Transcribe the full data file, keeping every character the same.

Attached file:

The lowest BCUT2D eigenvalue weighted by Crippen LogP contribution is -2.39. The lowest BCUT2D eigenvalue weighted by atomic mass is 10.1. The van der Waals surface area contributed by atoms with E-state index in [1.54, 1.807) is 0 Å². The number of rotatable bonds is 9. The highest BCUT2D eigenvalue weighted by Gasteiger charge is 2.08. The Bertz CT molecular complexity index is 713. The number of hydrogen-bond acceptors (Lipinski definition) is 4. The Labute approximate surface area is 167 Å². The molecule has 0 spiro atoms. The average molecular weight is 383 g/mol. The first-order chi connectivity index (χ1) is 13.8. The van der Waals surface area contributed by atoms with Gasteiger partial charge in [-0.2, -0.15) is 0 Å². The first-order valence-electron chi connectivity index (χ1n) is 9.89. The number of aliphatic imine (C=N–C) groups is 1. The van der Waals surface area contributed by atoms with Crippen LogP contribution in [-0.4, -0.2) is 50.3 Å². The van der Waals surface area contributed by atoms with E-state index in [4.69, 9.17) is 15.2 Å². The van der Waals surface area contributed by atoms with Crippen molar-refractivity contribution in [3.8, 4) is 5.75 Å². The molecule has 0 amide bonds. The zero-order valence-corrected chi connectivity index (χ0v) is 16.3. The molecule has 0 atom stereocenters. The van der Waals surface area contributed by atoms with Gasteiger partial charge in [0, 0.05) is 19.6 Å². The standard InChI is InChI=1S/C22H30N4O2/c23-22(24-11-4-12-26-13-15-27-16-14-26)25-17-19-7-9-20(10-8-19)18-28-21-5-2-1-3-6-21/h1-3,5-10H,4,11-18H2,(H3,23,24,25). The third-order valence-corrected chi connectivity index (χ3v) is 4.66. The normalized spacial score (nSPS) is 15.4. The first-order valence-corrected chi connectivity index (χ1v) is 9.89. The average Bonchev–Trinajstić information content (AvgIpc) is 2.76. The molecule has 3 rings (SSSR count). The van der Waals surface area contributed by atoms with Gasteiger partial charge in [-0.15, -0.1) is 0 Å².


The lowest BCUT2D eigenvalue weighted by Crippen LogP contribution is -2.39. The lowest BCUT2D eigenvalue weighted by atomic mass is 10.1. The van der Waals surface area contributed by atoms with E-state index in [1.54, 1.807) is 0 Å². The number of rotatable bonds is 9. The highest BCUT2D eigenvalue weighted by Gasteiger charge is 2.08. The Bertz CT molecular complexity index is 713. The number of hydrogen-bond acceptors (Lipinski definition) is 4. The Labute approximate surface area is 167 Å². The molecule has 0 spiro atoms. The average molecular weight is 383 g/mol. The first-order chi connectivity index (χ1) is 13.8. The van der Waals surface area contributed by atoms with Gasteiger partial charge in [-0.2, -0.15) is 0 Å². The first-order valence-electron chi connectivity index (χ1n) is 9.89. The number of aliphatic imine (C=N–C) groups is 1. The van der Waals surface area contributed by atoms with Crippen LogP contribution in [-0.4, -0.2) is 50.3 Å². The van der Waals surface area contributed by atoms with E-state index in [4.69, 9.17) is 15.2 Å². The van der Waals surface area contributed by atoms with Crippen molar-refractivity contribution in [3.8, 4) is 5.75 Å². The molecule has 0 amide bonds. The zero-order valence-corrected chi connectivity index (χ0v) is 16.3. The molecule has 0 atom stereocenters. The van der Waals surface area contributed by atoms with Gasteiger partial charge in [0, 0.05) is 19.6 Å². The standard InChI is InChI=1S/C22H30N4O2/c23-22(24-11-4-12-26-13-15-27-16-14-26)25-17-19-7-9-20(10-8-19)18-28-21-5-2-1-3-6-21/h1-3,5-10H,4,11-18H2,(H3,23,24,25). The third-order valence-corrected chi connectivity index (χ3v) is 4.66. The normalized spacial score (nSPS) is 15.4. The first-order valence-corrected chi connectivity index (χ1v) is 9.89. The average Bonchev–Trinajstić information content (AvgIpc) is 2.76. The molecule has 3 rings (SSSR count). The van der Waals surface area contributed by atoms with Gasteiger partial charge in [-0.15, -0.1) is 0 Å².